This is the week that Ronald Reagan begins his second term as president and we in the press begin our second term of writing about him. I wish us both a better record this time around. Reagan will spend a large part of the next few weeks spelling out the administration's second-term resolutions. I will spend a few minutes now spelling out ours -- or at least what I think they should be.

My basic premise is this: that with a few notable exceptions among us, we have tended to swing back and forth between stomping Reagan and gushing over him in a kind of mindless and certainly ineffectual way; I also think that for the most part, where we have been engaged in adversarial encounters with Reagan, we have lost and he has won. As I say, there are exceptions, but mainly the kind that prove the rule. Anyone who looked at the president's recent press conference will know who came off better and who worse in that evening's exchanges. My point is not that we should be savaging the president -- or rolling over for him, either. It is that we haven't done nearly as well as we should have at reporting the Reagan presidency or analyzing it. By "we," I mean myself, of course, and the 2 billion or 3 billion other earnest, offensive souls seen running up and down "the corridors of power," as the government is pretentiously known, whenever anything notable is happening concerning the presidency.

Where did we go wrong? First, in trying to fit Reagan to the mold of other presidents, fighting the last war, as we like to say when we are complaining about the generals. We misinterpret him, looking for the moves of a Nixon or seeing the power plays of a Johnson in his actions. Remember for a moment the famous electric encounter between Dan Rather and Nixon (each sarcastically asking the other on national TV if he were running for office) and try to imagine Reagan in such a role. You can't. He plays a different part. And since this part is seen by so many people either on the tube or in their own mind's eye as they read what he has said and done, the contrary description of him has no credibility. The press becomes suspect for portraying someone other than the person the public knows, and it is seen as doing a number on him.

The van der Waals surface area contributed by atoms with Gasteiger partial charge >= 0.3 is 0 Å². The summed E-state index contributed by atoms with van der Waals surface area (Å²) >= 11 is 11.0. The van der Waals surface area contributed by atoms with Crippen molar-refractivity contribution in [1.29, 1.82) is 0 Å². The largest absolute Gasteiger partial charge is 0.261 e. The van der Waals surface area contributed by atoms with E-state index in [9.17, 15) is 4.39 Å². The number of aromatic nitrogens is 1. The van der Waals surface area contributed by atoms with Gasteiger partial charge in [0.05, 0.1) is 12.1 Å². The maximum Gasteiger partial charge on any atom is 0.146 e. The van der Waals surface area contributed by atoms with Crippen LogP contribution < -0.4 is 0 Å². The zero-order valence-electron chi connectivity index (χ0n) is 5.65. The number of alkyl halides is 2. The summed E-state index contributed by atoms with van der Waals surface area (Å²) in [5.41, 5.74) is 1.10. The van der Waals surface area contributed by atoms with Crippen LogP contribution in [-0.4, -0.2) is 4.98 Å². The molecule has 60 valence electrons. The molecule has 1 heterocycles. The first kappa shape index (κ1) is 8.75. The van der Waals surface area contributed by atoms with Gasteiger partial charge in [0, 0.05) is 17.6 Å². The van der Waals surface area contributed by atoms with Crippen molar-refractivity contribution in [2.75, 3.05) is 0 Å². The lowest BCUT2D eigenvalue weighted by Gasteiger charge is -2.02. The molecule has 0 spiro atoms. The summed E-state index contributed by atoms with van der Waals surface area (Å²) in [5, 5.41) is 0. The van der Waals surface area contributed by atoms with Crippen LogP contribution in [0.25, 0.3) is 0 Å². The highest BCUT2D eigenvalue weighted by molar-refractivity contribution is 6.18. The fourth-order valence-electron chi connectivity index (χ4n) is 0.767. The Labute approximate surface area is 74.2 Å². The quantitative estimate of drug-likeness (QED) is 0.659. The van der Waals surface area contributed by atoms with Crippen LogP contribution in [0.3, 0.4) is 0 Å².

I'm not making the familiar point here about Reagan's being an actor. I don't think this is a performance that covers over the true nature of the man. I think Reagan is a different mixture of ambitions and characteristics from what we have become accustomed to, but that we don't quite want to accept that fact -- along with the added work (for us) it implies. We have our assumed "sets" of attributes -- what goes with what, and so forth -- and Reagan confounds them, makes our job harder.